Corporate Writer Guide to SEO: Write for Humans, Not Robots

June 20, 2010  |   Posted by :   |   Copywriting,Corporate Writing,Slideshow   |   10 Comments»

What’s wrong with this picture, corporate writing fans:

“A dog is your best friend. I like having a dog, because a dog is loyal and a dog is friendly. A dog shows their love for you by licking you with their dog tongue and rubbing their dog body against your legs. The bad thing about a dog is the dog fur. A dog can shed its dog fur, leaving dog mess and dog fur all over the house. Their dog bed is also full of dog fur.”

Welcome to the world of  high-density keywords (“dog,” in case you missed it). But that would be hard to do, considering “dog” appears 15 times in 79 words. (Can somebody throw this writer a pronoun?)

You might think search engines love it, but keyword stuffing is no way to a spider’s heart. Even more important, the average (human) reader opts for a little more variety in word choice. Not to mention, an actual story.

Our doggy tale comes from our friend Joanne Grey of Spotted Wombat in Brisbane, Australia. And it perfectly illustrates my point: Search engine optimization is critically important, but so is having something to say.  To be an effective storyteller in our online world, you have to understand how the robots think. But, never forget who your true audience is.

Content mills are doing a good enough job these days of devaluing the craft of corporate writing. We don’t have to throw fuel on the fire by letting a SEO obsession obscure the stories we’re trying to tell.

So with that in mind, here are three common sense steps for serving both our SEO and Storytelling masters. These steps come compliments of Bob Bly, a noted Internet marketing strategist and copywriter:

1. List your keywords, based on the most commonly-used words and expressions your customers use about your product or service.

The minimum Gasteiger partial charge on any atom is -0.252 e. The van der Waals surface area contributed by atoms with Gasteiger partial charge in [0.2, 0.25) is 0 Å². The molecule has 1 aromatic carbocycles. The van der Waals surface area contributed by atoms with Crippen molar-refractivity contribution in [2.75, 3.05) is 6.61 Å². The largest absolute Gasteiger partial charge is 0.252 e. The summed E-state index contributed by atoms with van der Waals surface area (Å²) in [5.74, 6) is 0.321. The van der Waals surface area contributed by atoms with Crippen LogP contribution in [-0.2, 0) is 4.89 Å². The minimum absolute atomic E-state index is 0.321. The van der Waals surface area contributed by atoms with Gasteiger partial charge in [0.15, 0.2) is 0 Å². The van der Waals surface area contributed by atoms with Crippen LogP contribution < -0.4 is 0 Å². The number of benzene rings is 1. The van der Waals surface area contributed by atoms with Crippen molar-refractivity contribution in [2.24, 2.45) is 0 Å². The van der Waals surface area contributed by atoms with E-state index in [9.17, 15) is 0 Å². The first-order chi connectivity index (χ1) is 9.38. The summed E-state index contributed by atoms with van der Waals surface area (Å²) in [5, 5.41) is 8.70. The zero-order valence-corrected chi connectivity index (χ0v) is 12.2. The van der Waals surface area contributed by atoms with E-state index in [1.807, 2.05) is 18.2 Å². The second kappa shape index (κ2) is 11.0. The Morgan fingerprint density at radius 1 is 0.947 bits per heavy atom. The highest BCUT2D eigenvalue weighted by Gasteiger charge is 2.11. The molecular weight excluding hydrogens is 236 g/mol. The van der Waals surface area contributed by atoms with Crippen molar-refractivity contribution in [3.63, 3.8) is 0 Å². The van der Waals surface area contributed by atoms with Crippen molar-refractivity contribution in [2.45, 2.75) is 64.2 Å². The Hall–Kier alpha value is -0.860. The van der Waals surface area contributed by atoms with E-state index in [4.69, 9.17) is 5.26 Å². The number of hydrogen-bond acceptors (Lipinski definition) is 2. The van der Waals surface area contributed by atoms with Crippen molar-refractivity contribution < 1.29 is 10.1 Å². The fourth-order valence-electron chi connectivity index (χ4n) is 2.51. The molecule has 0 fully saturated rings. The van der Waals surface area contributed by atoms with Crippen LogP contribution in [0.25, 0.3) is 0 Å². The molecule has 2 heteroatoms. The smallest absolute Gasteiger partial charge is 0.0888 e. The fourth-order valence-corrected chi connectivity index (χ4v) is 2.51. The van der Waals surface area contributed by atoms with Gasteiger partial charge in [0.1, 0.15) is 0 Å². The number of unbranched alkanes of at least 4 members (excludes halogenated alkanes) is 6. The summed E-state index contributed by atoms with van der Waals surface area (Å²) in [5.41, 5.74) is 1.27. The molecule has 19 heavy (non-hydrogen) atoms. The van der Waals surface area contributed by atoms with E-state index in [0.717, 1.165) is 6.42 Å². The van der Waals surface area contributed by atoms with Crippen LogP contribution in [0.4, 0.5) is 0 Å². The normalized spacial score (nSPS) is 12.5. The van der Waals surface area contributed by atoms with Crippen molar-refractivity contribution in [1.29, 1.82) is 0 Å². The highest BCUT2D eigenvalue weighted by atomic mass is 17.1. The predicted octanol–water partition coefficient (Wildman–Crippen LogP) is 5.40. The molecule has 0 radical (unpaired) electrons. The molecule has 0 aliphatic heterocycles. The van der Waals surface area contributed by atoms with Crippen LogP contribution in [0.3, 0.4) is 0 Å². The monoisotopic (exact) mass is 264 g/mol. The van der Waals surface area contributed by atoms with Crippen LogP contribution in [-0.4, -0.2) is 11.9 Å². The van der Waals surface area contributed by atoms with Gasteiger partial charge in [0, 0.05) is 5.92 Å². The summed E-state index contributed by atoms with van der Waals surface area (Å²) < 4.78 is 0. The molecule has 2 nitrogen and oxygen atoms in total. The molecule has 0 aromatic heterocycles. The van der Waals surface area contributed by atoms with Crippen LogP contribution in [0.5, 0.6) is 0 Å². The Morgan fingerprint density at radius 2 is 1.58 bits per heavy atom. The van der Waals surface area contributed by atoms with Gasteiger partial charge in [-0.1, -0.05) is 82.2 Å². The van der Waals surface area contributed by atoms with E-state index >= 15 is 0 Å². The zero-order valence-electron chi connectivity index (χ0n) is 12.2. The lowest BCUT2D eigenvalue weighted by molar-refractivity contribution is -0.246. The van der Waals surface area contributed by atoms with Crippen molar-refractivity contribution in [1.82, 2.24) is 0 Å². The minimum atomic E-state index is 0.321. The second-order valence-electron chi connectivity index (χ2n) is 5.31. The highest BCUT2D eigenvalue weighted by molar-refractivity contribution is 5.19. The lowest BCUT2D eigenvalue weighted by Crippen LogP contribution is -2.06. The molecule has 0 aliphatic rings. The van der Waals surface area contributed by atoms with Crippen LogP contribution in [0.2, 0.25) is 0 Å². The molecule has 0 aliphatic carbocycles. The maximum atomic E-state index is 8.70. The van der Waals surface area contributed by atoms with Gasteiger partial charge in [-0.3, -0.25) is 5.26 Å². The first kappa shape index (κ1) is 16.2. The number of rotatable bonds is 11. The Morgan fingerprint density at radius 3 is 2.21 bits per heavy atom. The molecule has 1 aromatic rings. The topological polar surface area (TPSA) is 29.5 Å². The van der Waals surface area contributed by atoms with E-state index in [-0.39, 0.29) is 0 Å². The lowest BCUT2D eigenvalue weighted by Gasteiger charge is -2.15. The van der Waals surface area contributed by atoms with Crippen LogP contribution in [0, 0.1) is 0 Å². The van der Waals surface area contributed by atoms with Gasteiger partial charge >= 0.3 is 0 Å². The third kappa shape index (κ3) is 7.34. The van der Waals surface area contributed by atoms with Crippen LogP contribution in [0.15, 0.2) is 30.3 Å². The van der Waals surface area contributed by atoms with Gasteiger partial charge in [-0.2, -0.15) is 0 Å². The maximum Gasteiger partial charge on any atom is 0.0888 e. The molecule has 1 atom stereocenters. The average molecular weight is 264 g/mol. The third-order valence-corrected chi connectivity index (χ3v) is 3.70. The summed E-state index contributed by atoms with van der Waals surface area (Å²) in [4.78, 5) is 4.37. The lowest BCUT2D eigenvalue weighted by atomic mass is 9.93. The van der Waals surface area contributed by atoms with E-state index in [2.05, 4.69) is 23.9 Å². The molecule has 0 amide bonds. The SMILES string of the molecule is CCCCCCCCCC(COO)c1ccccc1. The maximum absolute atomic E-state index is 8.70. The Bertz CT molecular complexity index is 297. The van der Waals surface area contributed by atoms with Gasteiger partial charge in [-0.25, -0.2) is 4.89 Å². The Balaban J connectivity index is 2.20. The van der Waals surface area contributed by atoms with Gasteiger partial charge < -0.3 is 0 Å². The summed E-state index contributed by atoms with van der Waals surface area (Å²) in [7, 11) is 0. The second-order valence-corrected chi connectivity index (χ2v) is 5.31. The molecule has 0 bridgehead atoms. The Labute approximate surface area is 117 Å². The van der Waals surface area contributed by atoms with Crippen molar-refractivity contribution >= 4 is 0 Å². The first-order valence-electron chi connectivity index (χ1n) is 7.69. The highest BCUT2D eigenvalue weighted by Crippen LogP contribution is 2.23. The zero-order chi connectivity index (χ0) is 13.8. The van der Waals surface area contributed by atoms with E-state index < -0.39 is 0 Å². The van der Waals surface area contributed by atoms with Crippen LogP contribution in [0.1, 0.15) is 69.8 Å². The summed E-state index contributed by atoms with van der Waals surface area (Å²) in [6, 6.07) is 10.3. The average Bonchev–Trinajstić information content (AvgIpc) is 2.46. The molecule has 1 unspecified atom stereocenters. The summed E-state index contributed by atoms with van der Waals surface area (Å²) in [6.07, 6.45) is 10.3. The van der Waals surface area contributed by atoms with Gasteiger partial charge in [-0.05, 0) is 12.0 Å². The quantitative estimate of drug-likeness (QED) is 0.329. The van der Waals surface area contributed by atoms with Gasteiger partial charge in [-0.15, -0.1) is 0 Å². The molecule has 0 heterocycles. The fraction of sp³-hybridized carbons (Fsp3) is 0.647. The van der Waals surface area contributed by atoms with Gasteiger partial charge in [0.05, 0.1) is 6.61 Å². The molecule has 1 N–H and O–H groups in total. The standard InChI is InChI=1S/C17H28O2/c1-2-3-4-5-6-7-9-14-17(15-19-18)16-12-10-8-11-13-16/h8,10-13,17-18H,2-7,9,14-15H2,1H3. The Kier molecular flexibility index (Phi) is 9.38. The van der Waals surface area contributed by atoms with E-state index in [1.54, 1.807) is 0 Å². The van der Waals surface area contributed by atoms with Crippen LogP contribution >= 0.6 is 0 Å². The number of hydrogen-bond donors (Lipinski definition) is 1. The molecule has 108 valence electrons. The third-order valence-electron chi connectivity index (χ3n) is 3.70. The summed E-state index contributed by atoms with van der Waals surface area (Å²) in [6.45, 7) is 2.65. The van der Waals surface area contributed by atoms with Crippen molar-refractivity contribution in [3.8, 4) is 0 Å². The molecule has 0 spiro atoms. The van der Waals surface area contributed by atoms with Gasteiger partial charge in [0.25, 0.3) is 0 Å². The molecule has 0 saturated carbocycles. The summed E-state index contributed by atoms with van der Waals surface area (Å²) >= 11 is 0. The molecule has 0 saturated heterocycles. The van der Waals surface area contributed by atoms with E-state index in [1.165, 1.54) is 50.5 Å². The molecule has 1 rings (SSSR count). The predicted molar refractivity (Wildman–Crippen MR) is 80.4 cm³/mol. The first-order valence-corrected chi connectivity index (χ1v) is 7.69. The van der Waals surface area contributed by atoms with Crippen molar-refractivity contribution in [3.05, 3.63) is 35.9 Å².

2. Write the best damn copy you can, with total disregard to keywords. Just have an interesting conversation with your audience–as you would in any other medium.

3. Plug in your keywords, where and as often as it makes sense. As Bob sensibly warns, ” If forcing a keyword in disrupts the flow of the copy, then don’t do it.”

Try these three steps and see how quickly they’ll improve the effectiveness of your online copy. The Web needs more good storytellers. And SEO doesn’t have to be the tail wagging the dog.

Related Posts

10 Comments for this entry

  • Andy Bartling

    June 21st, 2010 on 10:45 pm

    Corporate Writer Insider Note: Here’s a comment from Linked In’s group, Business Writers of America:

    “Andy, this is excellent advice and a very common-sense solution to the dilemma of good content vs. search-engine optimization. This sounds like a good way to accomplish both goals. Thanks for sharing your thoughts!”

  • Andy Bartling

    June 21st, 2010 on 10:50 pm

    Corporate Writer Insider Note: Here’s a comment from LinkedEds & Writers group:

    “Thanks Andy – my posts do pretty well, but it’s nice to have a simple, straighforward explanation of how to plug in the keywords without screwing up my flow.”

  • Andy Bartling

    June 21st, 2010 on 10:53 pm

    Corporate Writer Insider Note: And here’s a comment from Linked In’s Copywriters International group: